Even though the ECB left interest rates unchanged at 4 percent today, the Euro rallied as Trichet let the markets know that they have not given up on raising rates this year. The turmoil in the financial markets is a big concern for them and they feel that it is important to make sure that confidence is restored in the markets. This morning, the ECB added another EUR42.2 billion in emergency funds to calm the credit markets - a strong signal that their work is not done. Yet fundamentally, for the time being, the ECB still feels that the medium term economic outlook is favorable which is why they believe monetary policy remains accommodative. However, Trichet specifically said that he did not use the words “strong vigilance” in his speech which implies that the ECB do not plan on altering interest rates in October. They still think that the risk to price stability (inflation) is to the upside but they want to watch incoming economic data before deciding what to do next. Trichet indicated that he will bring back the words “strong vigilance” if and when necessary. Even though the ECB will mostly stand on hold for the remainder of the year, which may be how long it takes for the credit markets to calm down, Euro traders are simply relieved that the central bank has not suddenly turned dovish.
Bank of England Leaves Rates Unchanged and Releases Surprising Statement
The Bank of England left interest rates unchanged at 5.75 percent today but to the surprise of the market, they released a statement justifying their decision. For the other central banks around the world, this is a common act, but for the BoE it is not. The last time the BoE ever released a statement after they left interest rates on hold was in May 1999. Clearly, their decision to do so today is an attempt to let the markets know that they are watching the credit crisis and not asleep at the job. This is especially true since there was not much in the statement other than the fact that evidence of companies or households being affected by the disruption in the financial markets could be enough reason for the BoE to lower interest rates. The BoE is an exceptionally dynamic central bank that will not hesitate to shift monetary policy if necessary.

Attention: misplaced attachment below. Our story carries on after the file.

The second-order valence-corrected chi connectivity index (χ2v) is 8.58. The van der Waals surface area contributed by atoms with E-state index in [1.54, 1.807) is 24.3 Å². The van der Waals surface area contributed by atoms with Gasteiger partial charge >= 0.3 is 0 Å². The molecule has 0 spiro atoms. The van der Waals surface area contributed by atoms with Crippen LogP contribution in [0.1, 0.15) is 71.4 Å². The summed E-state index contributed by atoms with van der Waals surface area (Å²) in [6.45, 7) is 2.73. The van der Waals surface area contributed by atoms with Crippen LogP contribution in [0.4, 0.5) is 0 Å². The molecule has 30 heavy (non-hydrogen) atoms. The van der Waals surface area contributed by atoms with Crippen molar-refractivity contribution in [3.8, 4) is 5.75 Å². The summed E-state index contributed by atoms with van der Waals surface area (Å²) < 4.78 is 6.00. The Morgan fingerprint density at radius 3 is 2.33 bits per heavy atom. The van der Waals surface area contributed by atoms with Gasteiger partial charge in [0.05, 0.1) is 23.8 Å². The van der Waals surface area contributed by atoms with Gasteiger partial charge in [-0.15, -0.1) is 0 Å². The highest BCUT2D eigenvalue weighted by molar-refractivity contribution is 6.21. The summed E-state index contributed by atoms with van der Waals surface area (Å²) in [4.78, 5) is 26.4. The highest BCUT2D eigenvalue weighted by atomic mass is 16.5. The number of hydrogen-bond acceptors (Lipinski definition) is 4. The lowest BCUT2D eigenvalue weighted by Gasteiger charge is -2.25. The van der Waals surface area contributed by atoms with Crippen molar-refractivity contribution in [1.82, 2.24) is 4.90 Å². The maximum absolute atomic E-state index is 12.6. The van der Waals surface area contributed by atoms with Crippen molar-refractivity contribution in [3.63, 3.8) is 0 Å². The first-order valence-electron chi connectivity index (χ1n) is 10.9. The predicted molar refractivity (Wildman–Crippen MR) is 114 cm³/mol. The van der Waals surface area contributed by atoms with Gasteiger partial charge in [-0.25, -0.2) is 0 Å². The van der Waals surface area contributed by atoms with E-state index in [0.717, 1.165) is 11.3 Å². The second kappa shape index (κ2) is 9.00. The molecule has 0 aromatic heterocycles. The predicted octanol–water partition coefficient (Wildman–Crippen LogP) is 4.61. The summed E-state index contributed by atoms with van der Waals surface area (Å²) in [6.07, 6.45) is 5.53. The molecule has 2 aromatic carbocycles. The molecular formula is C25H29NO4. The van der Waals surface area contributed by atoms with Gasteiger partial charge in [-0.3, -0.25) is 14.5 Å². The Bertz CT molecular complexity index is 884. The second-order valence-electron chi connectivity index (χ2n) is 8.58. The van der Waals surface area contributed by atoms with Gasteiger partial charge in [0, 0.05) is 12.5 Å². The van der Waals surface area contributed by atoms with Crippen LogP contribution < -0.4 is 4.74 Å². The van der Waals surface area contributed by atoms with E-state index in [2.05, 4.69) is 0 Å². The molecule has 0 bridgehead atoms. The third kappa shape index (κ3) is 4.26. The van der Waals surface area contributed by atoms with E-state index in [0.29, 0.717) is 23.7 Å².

Australian and Canadian Dollars Rally on Strong Economic Data
The Australian, New Zealand and Canadian dollars all rallied strongly today on the combination of higher commodity prices and stronger economic data. Australia reported much stronger than expected employment numbers for the month of August. The economy is doing very well and this has not gone unnoticed for currency traders who are looking to buy the strongest country or currency and sell the weakest. Although New Zealand commodity prices were softer than the prior month, the rally in the Aussie drove the kiwi higher as well. Meanwhile a firm IVEY PMI number in Canada also helped the Canadian dollar recover some of yesterday?s losses. CAD employment numbers are also due tomorrow. The increase in the employment component of the IVEY suggests a similar improvement in jobs.
Carry Trades Stuck in a Range
The Japanese Yen crosses have been stuck in a range for the past week as the market tries to figure out whether we are simply in the eye of the storm or if the worst is really behind us. Non-farm payrolls will go a long way in helping to resolve some of this confusion for anyone who is on the fence. We believe that more losses are to come and carry trades, which still have not recaptured the highs that they made in the last week of August, are still in a broad downtrend. There is no significant Japanese data expected to be released tonight.

Written by Kathy Lien, Chief Currency Strategist of